Singing auditoriums

My high school, Sir Adam Beck Collegiate Institute in London, Ontario, was very special to me and to a host of students over many years. My family moved to the city from Exeter, after my father’s heart attack and retirement from the Air Force, just as I was entering grade 9. I remember he offered us, my 2 sisters and me, the choice of staying in Exeter or moving to the big city in order for him to join an independent, general insurance company. We chose the city. My delight in previous trips to London was going through the village of Arva on the sign for which someone had hand-painted a big ‘L’ before arva and I found that hilarious. We rented a home in east London, at 1305 Dundas Street right near its intersection with Highbury Avenue. The house is gone now, replaced by a post office; it was located on the south side of the street right across from Beck Public School and its adjacent Collegiate high school separated by a large tract of land in the centre of which were 3 fenced-in asphalt-based tennis courts.

Our home was huge with 4 bedrooms and a bathroom upstairs; another bedroom my dad occupied on the main floor and a small bathroom, a front room we called the drawing room because you could draw a large glass-panelled, pocket-door to enclose the room; full living room; small kitchen and then a rectangular, closed-in porch, encased by windows on the east and south sides, that we used year-round as our main eating area. One of my favourite memories is sitting in that room on very cold, stormy winter days watching cars coming down the Highbury hill, often way too fast for the road conditions, and getting into fender-bender accidents as they tried in vain to stop at the traffic light. For some reason, it just tickled my funny-bone, sort of like watching my own Keystone Cops movie reel but in real life. And, I retreated to that porch daily, as the point farthest from our drawing room wherein both my sisters practiced seemingly endless piano scales and skills on a very large, grey upright piano. For years, that instrument was tuned by a man who was blind, his sense of hearing, I assumed, heightened by his loss of sight – he too was fascinating to watch.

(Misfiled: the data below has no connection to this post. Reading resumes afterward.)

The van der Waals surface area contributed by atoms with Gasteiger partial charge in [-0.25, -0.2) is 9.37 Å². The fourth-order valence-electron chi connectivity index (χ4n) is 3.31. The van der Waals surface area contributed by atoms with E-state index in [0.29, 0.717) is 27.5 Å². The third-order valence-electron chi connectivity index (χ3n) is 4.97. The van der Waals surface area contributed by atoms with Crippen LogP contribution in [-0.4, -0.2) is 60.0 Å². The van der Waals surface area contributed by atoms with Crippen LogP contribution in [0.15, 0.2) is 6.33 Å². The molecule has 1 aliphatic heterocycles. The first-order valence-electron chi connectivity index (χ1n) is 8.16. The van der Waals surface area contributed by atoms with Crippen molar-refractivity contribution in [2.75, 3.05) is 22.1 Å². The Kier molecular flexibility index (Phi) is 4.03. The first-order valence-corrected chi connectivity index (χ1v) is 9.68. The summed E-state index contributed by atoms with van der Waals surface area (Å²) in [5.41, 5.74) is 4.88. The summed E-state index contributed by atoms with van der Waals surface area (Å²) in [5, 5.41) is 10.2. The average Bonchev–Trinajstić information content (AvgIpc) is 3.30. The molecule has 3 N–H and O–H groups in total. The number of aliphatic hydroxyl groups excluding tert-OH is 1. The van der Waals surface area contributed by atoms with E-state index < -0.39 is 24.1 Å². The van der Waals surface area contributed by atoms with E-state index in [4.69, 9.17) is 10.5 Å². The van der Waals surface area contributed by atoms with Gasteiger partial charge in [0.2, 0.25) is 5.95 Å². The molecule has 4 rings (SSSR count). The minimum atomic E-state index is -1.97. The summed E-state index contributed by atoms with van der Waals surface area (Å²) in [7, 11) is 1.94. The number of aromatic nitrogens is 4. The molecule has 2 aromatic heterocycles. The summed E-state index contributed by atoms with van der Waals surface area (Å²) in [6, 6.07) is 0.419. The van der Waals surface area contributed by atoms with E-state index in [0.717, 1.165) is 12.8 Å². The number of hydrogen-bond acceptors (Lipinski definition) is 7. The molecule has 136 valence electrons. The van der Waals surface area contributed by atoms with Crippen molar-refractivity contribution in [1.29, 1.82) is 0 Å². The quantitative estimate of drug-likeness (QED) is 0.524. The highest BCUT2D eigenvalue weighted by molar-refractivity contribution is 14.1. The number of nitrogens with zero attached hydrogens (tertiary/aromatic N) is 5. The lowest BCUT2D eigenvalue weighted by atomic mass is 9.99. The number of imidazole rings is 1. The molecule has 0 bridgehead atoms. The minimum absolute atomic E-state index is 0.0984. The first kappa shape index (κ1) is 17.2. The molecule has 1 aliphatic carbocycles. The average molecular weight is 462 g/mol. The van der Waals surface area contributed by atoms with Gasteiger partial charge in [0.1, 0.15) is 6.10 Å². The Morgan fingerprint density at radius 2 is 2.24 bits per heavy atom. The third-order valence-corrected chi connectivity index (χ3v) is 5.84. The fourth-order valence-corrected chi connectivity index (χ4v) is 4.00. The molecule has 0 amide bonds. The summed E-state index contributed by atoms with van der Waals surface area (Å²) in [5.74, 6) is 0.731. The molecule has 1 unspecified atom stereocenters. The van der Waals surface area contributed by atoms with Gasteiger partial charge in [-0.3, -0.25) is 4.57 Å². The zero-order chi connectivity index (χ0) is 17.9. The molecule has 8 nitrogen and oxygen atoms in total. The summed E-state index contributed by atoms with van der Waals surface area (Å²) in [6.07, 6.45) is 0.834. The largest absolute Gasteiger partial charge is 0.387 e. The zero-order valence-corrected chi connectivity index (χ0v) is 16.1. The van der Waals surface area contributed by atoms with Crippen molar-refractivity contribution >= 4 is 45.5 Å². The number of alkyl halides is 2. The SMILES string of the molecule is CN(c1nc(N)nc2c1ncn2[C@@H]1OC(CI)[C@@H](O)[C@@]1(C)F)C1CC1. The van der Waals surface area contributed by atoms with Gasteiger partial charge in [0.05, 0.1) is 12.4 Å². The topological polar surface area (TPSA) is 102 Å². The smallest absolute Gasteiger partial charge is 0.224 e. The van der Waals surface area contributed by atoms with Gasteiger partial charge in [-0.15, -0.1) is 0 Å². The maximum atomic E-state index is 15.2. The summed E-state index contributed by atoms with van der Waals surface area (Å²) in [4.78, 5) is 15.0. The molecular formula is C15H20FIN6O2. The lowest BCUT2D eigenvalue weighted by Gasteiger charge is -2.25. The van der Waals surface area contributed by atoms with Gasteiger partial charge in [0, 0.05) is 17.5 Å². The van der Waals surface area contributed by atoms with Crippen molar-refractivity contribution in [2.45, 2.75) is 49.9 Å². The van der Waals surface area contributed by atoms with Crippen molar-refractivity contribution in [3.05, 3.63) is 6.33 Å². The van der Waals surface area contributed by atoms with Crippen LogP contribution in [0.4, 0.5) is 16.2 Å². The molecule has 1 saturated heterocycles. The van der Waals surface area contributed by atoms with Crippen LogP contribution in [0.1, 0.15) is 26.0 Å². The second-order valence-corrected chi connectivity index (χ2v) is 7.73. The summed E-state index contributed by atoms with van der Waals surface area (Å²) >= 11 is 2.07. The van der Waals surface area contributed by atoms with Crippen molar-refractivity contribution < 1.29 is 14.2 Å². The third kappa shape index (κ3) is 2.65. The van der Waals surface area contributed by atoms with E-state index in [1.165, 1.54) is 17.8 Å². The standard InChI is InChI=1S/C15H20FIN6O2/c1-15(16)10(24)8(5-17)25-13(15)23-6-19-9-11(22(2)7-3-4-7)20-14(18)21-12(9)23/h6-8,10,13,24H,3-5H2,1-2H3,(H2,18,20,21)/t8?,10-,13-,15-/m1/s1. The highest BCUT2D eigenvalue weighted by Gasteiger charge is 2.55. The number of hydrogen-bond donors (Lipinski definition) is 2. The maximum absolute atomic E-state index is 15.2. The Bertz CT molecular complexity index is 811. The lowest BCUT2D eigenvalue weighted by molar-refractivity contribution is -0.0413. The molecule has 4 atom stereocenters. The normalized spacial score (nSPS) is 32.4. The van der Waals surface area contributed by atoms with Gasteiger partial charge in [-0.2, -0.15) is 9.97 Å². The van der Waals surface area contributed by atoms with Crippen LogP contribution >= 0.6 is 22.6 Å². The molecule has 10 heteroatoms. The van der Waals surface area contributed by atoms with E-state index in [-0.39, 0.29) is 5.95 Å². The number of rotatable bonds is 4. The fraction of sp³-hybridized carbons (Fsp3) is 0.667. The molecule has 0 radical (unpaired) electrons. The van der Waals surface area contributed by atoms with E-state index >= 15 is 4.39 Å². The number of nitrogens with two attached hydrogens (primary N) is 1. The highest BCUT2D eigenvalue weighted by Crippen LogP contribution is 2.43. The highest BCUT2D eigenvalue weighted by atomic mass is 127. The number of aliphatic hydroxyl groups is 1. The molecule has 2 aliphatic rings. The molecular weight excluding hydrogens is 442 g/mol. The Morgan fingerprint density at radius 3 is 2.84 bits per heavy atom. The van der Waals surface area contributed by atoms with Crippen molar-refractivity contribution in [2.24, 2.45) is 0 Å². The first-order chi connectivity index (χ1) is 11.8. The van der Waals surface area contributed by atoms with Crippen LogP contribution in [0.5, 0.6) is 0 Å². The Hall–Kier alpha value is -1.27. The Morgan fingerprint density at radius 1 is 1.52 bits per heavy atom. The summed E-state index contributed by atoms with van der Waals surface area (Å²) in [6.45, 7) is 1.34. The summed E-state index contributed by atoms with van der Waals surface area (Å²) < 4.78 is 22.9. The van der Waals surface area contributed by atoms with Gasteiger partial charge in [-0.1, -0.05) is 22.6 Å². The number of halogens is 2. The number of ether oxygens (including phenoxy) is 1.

For me, living in that house meant that for 5 years – high school went from grade 9 to 13 at the time – I was steps away from Beck, my nirvana. That school was my place of complete peace and happiness. And my first day of grade 9 was memorable and did not forecast the upcoming contentment and joy I would encounter over those years. Shy and small, I was assigned a home room for 9A; when I found the room itself, I was the last student to get there because there was only one seat left. And that one-armed bandit-chair was in the middle of the second row from the far side of the room and right behind the most beautiful girl I had ever seen in my life! I was smitten and so nervous I couldn’t even speak, don’t even remember sitting down. Long auburn hair streamed down her back over her diaphanous white blouse and she seemed absorbed in reading a magazine she held up in front of her. Some students were talking but I did not know a soul. In the minutes leading up to the teacher’s arrival, I just sat transfixed and silent. My fear, that she would speak to me; my heartfelt desire, that she would speak to me. And she did and her words became indelibly imprinted on my psyche for decades. She turned her torso slightly to her right and backward partially to face me, pointed to an advertisement I never saw and said, deliberately, interrogatively but with very little intonation, “how would you like to drink a tall, cool glass of pus?” And she turned back to her magazine. Perhaps, from my now Jungian perspective, this was my first glaring encounter with the shadow side of the feminine. Below is my grade 9 picture; imagine the colours – yellow sweater with black accent-piping, my “bumblebee” sweater, as I called it then: